Prisoner gets 130 months for dog-crate escape

Convicted murderer John Manard was sentenced Friday to 130 months in prison for his escape from the Lansing Correctional Facility in a dog crate.

Manard appeared Friday morning in Leavenworth County District Court before Judge Frederick Stewart.

Manard told Stewart he had no regrets about escaping from prison in February 2006 and any sentence the court might impose would be “a small sacrifice” for the 12 days he spent on the outside.

After the sentencing, Manard smiled as he was escorted from the courtroom.

Terry Lober, Manard’s court-appointed attorney, said his client’s feelings for Toby Young, the woman who helped Manard make his getaway, fueled Manard’s statement in court.

“What he meant by that was that it was worth it to him to serve an additional 130 months in prison for the brief period of time that he got to spend with Toby Young – in his value system,” Lober said. “He’s a realist. He doesn’t ever expect to get out of prison.”

Hidden in a dog crate in the back of a van, Manard escaped from prison Feb. 12, 2006, with the help of Young, then director of the Safe Harbor Prison Dogs program.

A regular visitor at the prison since she launched the program there in 2004, Young drove the Safe Harbor van away with Manard in it.

Twelve days later, they were captured by authorities in Tennessee.

On Jan. 10, Manard pleaded guilty in court to one count of felony escape.

A felony charge of trafficking in contraband – a cellular telephone – was dismissed as part of a plea agreement struck between Lober and Leavenworth County Attorney Frank Kohl.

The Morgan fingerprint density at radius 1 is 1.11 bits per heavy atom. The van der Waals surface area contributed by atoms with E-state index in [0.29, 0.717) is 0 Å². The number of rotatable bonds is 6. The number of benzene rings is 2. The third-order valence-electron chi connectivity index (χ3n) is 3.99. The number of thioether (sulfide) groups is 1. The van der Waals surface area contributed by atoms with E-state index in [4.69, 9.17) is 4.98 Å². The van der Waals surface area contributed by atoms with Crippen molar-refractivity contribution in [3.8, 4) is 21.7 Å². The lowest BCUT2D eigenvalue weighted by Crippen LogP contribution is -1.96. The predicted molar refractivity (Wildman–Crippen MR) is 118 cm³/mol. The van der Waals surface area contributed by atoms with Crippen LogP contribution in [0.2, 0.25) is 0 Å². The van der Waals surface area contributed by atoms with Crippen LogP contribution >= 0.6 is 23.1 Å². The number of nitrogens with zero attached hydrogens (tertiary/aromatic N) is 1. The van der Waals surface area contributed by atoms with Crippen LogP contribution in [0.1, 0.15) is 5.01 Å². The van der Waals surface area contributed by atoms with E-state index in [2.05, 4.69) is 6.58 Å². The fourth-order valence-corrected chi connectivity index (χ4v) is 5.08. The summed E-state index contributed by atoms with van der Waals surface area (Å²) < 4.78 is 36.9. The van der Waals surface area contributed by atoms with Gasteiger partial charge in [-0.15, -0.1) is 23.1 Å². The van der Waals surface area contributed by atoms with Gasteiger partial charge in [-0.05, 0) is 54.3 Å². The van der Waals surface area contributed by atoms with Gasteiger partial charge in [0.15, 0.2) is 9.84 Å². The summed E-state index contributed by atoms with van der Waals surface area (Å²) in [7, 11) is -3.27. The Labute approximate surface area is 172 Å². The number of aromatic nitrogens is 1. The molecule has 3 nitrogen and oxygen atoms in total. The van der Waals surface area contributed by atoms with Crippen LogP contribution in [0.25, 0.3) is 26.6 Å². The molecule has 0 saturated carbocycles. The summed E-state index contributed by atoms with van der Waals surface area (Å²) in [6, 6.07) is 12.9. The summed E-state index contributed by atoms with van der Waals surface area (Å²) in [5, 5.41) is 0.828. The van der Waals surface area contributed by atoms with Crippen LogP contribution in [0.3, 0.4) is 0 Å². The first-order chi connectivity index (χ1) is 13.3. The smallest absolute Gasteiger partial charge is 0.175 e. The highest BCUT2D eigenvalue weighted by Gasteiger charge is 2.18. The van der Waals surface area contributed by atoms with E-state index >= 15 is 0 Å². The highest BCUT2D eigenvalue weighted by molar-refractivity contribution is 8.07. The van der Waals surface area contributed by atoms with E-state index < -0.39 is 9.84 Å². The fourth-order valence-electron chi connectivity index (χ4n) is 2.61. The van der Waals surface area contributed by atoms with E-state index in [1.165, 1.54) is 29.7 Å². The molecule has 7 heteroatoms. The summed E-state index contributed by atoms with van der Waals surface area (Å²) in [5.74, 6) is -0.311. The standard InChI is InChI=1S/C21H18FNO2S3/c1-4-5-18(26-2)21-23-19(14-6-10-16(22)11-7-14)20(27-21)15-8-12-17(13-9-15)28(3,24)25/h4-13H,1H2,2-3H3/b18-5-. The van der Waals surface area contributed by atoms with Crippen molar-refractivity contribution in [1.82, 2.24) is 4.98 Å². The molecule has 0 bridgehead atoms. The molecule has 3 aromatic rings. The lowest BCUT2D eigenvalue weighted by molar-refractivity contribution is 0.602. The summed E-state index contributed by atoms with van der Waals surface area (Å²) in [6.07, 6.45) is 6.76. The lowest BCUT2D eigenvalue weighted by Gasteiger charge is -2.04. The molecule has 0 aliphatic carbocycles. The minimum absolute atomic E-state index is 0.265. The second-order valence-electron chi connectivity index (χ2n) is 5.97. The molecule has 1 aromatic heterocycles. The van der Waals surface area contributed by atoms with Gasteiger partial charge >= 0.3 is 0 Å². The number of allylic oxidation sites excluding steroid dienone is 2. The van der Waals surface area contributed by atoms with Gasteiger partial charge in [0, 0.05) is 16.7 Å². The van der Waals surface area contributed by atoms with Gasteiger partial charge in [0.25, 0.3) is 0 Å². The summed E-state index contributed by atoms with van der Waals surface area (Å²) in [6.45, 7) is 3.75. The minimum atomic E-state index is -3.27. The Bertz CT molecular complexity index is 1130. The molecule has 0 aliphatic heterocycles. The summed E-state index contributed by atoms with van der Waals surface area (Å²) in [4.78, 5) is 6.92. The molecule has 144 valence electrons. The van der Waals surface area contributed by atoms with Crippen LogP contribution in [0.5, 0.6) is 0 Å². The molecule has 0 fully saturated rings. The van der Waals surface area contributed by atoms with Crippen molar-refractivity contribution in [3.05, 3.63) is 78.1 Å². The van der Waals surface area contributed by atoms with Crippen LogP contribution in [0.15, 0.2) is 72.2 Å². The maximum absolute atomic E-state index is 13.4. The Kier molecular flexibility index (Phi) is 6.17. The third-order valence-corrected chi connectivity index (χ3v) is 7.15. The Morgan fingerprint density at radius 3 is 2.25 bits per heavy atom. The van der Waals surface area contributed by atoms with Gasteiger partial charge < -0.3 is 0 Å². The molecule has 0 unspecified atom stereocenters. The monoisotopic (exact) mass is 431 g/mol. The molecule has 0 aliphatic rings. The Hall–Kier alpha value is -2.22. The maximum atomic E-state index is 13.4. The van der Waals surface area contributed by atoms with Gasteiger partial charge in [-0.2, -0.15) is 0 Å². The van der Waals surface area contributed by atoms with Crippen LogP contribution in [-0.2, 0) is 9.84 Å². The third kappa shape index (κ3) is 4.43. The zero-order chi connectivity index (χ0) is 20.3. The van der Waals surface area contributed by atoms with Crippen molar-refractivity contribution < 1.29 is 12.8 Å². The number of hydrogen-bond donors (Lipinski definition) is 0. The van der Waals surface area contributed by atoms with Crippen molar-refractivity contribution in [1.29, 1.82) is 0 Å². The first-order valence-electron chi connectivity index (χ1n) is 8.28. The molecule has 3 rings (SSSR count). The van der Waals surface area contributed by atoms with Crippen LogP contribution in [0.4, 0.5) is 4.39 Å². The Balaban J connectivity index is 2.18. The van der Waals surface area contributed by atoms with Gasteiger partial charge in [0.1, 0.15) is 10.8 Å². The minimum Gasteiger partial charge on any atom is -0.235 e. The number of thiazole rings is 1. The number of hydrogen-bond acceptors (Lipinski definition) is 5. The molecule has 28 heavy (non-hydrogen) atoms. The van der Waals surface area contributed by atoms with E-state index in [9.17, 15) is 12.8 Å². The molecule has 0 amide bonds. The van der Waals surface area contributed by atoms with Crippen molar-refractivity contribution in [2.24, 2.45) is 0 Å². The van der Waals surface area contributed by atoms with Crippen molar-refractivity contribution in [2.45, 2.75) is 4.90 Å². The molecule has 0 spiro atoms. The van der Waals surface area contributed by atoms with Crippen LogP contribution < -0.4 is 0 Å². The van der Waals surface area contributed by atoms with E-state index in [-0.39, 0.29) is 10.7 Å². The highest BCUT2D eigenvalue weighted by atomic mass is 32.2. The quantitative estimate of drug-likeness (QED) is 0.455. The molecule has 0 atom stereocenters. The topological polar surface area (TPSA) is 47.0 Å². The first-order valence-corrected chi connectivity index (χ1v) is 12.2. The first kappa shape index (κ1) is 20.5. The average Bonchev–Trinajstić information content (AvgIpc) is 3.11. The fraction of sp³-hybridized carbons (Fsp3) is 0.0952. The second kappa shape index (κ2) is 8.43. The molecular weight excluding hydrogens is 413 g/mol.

Convicted murderer John Manard is surrounded by sheriff's officers as he talks with his attorney, Terry Lober, during an appearance Friday in Leaveworth County District Court. Manard was sentenced to 130 months for a 2006 escape from Lansing Correctional Facility.

Stewart also ordered Manard on Friday to pay court fees and more than $7,400 in restitution to the state for transportation and other expenses authorities incurred during the investigation.

“The findings of the court will be placed on his record with the Department of Corrections, so at anytime he has the ability to pay, he’ll be required to pay those as well,” Kohl said.

Lober said Manard is in administrative segregation at the Lansing Correctional Facility and is not allowed to work. He is released from his cell for one hour each day and has no contact with fellow inmates.

“The one hour a day is at midnight, and he’s allowed out in the yard and he walks around and looks at the sky,” Lober said. “He spends 23 hours a day alone in a concrete and steel box.”

Manard already is serving a life sentence for first-degree murder, aggravated robbery and criminal possession of a firearm for the 1996 carjacking and murder of a Johnson County man.

Kohl said the 130-month sentence Manard received Friday was standard under Kansas sentencing guidelines and would be served consecutively, meaning Manard must become eligible for parole and be approved for parole on the Johnson County convictions before he can begin serving his sentence for the escape.

Young, now 49, pleaded guilty in Leavenworth County District Court in June for her role in the escape. In July, she was sentenced to 21 months in the Topeka Correctional Facility.

Manard and Young still face charges in federal court related to the getaway. Federal prosecutors have alleged Young gave two pistols to Manard after they left the prison.

Young is charged with one count of knowingly giving a firearm to a felon and fugitive, and Manard is charged with one count of unlawfully possessing a firearm after a felony conviction.

Kansas Department of Corrections records show Young has been held since Oct. 6 at a federal detention center, where she awaits trial on the federal weapons charges.

The earliest possible date she could be released on the state charges is Nov. 27.